• 28. The 3 reasons why cities developed
  • Specialized industries
  • -steel-Pittsburgh
  • -meatpacking-Chicago
  • Immigration from other countries
  • Movement of Americans from rural to urban
    areas for job opportunities

USII.4b Immigration
  • 33. Inventions that created great change and
    industrial growth in the United States
  • lighting and mechanical uses of electricity
  • -Thomas Edison
  • telephone service
  • -Alexander Graham Bell

USII.4b Immigration
  • 34. Population changes, growth of cities, and
    new inventions produced interaction and often
    conflict between different cultural groups.

USII.4b Immigration
  • 35. Population changes, growth of cities, and
    new inventions produced problems in urban areas.

USII.4b Immigration
  • 36. Inventions had both POSITIVE and NEGATIVE
    effects on society.

USII.4b Immigration
  • 37. Rapid industrialization and urbanization led
    to overcrowded immigrant neighborhoods and

USII.4b Immigration
  • 38. Efforts to solve immigration problems
  • Settlement houses such as Hull House, founded
    by Jane Addams
  • Political machines (politicians) that gained
    power by attending to the needs of new immigrants

USII.4b Immigration
  • 39. Challenges faced by cities
  • Overcrowded and run-down neighborhoods called
    tenements and ghettos
  • Political corruption by political machines

USII.4b Immigration
  • 40. Continued
  • Interaction and conflict between different
    cultural groups
  • Discrimination against immigrants
  • -Chinese
  • -Irish

USII.4c Jim Crow
  • 41. Discrimination against African Americans
    continued after Reconstruction.
  • 42. Racial segregation is
  • based upon race
  • directed primarily against African Americans,
    but other groups were also kept segregated

USII.4c Jim Crow
  • 43. Jim Crow laws were passed to discriminate
    against African Americans. Although these laws
    were legal in many communities and states, they
    were enforced primarily in the Southeast region.

USII.4c Jim Crow
  • 44. Jim Crow laws were characterized by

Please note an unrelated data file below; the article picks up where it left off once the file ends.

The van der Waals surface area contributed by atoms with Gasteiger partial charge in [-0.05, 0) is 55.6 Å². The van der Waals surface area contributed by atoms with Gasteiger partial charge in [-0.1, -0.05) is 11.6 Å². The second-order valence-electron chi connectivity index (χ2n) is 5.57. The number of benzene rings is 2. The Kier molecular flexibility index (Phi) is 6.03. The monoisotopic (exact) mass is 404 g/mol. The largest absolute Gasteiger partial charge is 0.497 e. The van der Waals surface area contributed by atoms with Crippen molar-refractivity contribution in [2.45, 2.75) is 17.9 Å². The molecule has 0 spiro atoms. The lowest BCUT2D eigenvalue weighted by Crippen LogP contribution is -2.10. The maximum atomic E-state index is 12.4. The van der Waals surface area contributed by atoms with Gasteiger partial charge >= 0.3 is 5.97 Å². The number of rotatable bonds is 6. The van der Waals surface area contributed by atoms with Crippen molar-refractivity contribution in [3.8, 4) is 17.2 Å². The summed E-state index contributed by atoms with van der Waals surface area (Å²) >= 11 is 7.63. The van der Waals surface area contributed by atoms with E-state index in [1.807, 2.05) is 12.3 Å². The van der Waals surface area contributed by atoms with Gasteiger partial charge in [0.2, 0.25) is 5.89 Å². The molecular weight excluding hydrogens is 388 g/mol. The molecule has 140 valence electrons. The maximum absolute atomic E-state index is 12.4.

unequal opportunities in housing, work,
    education, and government.

USII.4c Jim Crow
  • 45. African American responses included
  • Booker T. Washington
  • -believed equality could be achieved through
    vocational education accepted social separation
  • W.E.B. Du Bois
  • -believed in full political, civil, and social
    rights for African Americans

USII.4d Big Business
  • 46. Between the Civil War and WWI, the United
    states was transformed from an agricultural
    nation to an industrial nation.

USII.4d Big Business
  • 47. The 4 Reasons for the Rise and
    Prosperity of Big Business
  • National markets created by transportation
  • Captains of Industry
  • John D. Rockefeller, Oil
  • Andrew Carnegie, Steel
  • Henry Ford, Automobile
  • Cornelius Vanderbilt, Shipping Railroads
  • Advertising
  • Lower-cost production

USII.4d Big Business
  • 48. The 4 factors resulting in the growth of
  • Access to raw materials and energy
  • Availability of the work force due to
  • Inventions
  • Financial resources provided by the
  • captains of industry

USII.4d Big Business
  • 49. Examples of Big Business
  • Railroads
  • Oil
  • Steel

USII.4d Big Business
  • Industrialization and the rise in big business
  • influenced life on American farms by
  • Mechanization (the reaper) which reduced farm
    labor needs and increased production
  • Industrial development in cities created
    increased labor needs
  • Industrialization provided access to consumer
    goods, such as mail order

Now, check your map
Can you name the region for each significant city
Study and do your